Pennsylvania is a large state; and from the policy of its founder and the government since, and especially from the celebrity of Philadelphia, has become the general receptacle of foreigners from all countries and of all descriptions, many of whom soon take an active part in the politics of the state; and coming over full of prejudice against their government -- some against all governments -- you will be enabled without any comment of mine to draw your own inference of their conduct.
An observing traveler, without the aid of the quadrant may always know his latitude by the character of the people among whom he finds himself. It is in Pennsylvania that the two characters seem to meet and blend and to form a people free from the extremes both of vice and virtue.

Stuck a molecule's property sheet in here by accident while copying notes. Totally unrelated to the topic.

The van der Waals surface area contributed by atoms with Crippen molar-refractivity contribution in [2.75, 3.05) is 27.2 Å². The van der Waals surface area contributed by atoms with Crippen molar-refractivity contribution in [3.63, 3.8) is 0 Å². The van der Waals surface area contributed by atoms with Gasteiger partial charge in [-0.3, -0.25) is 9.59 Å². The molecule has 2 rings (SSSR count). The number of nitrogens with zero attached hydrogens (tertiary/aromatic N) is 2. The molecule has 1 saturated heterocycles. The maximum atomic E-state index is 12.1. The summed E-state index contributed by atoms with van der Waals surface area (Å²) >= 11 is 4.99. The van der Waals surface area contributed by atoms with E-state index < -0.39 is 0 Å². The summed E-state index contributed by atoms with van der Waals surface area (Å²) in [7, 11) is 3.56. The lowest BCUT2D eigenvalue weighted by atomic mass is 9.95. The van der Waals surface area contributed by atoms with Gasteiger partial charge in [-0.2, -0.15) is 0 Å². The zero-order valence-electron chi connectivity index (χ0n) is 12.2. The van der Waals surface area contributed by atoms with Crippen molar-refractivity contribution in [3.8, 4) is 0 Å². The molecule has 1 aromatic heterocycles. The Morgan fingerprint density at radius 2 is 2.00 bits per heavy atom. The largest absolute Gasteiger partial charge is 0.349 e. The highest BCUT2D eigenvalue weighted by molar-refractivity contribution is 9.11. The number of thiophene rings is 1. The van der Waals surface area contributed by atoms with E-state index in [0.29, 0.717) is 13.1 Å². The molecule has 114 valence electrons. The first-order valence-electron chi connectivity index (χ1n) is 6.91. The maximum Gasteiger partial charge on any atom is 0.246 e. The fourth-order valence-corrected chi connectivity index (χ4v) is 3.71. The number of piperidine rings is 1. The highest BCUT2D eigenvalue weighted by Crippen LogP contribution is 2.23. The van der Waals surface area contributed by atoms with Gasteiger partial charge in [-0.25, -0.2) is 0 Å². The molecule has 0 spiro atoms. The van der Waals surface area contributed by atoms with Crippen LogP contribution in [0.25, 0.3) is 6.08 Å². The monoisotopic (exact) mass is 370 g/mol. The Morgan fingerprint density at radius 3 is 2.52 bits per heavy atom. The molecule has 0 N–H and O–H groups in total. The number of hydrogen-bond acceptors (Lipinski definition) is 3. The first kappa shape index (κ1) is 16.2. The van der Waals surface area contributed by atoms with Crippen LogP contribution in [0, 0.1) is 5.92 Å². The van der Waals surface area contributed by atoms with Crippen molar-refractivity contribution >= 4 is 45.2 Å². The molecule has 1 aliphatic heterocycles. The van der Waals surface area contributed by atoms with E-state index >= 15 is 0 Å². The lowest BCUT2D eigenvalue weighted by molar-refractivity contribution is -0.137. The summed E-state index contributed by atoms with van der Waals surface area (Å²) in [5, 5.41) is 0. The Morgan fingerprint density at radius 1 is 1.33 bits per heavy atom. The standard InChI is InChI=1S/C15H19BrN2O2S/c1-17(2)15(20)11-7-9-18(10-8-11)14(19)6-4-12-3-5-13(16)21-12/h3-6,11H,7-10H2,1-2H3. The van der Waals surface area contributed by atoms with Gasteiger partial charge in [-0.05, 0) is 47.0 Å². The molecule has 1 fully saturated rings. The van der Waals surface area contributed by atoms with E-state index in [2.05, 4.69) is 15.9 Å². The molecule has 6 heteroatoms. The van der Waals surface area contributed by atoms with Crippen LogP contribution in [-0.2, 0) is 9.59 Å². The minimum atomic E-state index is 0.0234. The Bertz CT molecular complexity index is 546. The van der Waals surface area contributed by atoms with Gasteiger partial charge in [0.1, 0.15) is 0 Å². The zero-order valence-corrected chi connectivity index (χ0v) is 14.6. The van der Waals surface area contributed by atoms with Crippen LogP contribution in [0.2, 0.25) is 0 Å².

Perhaps these seemingly contradictory statements by two venerated Americans are better indices to their characters than to the personality of Pennsylvania. But, after struggling with the writing of this book, I would prefer to think that the combined wisdom of the Founding Fathers bears unmistakable testimony to the complexity of their subject and mine. Certainly my own personal experience admits of two Pennsylvanias, for the small German Protestant community where I grew up never acknowledged the existence of a polyglot steel town only ten miles away. Nevertheless, I have tried in this volume to treat all the people of Penn's province, and if I have seemed to pay excessive attention